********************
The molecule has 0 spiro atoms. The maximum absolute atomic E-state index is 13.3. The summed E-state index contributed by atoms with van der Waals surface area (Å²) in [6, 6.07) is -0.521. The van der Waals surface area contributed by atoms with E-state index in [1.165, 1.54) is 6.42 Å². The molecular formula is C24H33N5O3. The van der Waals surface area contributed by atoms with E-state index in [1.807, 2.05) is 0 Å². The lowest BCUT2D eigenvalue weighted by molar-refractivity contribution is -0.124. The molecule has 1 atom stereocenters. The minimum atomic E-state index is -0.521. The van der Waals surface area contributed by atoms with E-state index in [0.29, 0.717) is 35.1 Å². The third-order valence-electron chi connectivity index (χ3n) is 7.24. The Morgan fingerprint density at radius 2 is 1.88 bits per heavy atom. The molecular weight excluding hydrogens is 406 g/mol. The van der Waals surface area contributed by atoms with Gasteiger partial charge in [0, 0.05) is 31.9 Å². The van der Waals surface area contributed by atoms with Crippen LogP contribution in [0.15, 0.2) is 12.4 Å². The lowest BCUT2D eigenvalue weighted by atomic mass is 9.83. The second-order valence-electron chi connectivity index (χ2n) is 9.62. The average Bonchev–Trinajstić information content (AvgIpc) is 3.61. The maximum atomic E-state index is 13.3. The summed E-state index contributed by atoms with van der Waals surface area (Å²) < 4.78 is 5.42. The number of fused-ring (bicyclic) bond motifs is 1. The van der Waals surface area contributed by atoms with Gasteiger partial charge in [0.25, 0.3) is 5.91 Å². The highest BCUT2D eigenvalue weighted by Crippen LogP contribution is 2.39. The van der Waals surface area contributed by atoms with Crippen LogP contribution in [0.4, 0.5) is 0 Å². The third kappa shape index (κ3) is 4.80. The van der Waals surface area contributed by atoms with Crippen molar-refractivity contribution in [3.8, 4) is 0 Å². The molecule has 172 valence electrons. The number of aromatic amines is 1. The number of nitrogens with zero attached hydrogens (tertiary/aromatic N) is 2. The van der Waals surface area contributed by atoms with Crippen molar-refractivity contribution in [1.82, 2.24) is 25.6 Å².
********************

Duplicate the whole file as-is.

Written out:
The molecule has 0 spiro atoms. The maximum absolute atomic E-state index is 13.3. The summed E-state index contributed by atoms with van der Waals surface area (Å²) in [6, 6.07) is -0.521. The van der Waals surface area contributed by atoms with E-state index in [1.165, 1.54) is 6.42 Å². The molecular formula is C24H33N5O3. The van der Waals surface area contributed by atoms with E-state index in [1.807, 2.05) is 0 Å². The lowest BCUT2D eigenvalue weighted by molar-refractivity contribution is -0.124. The molecule has 1 atom stereocenters. The minimum atomic E-state index is -0.521. The van der Waals surface area contributed by atoms with E-state index in [0.29, 0.717) is 35.1 Å². The third-order valence-electron chi connectivity index (χ3n) is 7.24. The Morgan fingerprint density at radius 2 is 1.88 bits per heavy atom. The molecular weight excluding hydrogens is 406 g/mol. The van der Waals surface area contributed by atoms with Gasteiger partial charge in [0, 0.05) is 31.9 Å². The van der Waals surface area contributed by atoms with Crippen LogP contribution in [0.15, 0.2) is 12.4 Å². The lowest BCUT2D eigenvalue weighted by atomic mass is 9.83. The second-order valence-electron chi connectivity index (χ2n) is 9.62. The average Bonchev–Trinajstić information content (AvgIpc) is 3.61. The maximum atomic E-state index is 13.3. The summed E-state index contributed by atoms with van der Waals surface area (Å²) < 4.78 is 5.42. The number of fused-ring (bicyclic) bond motifs is 1. The van der Waals surface area contributed by atoms with Gasteiger partial charge in [0.25, 0.3) is 5.91 Å². The highest BCUT2D eigenvalue weighted by Crippen LogP contribution is 2.39. The van der Waals surface area contributed by atoms with Crippen LogP contribution in [0.4, 0.5) is 0 Å². The third kappa shape index (κ3) is 4.80. The van der Waals surface area contributed by atoms with Crippen molar-refractivity contribution in [3.8, 4) is 0 Å². The molecule has 172 valence electrons. The number of aromatic amines is 1. The number of nitrogens with zero attached hydrogens (tertiary/aromatic N) is 2. The van der Waals surface area contributed by atoms with Crippen molar-refractivity contribution in [1.82, 2.24) is 25.6 Å².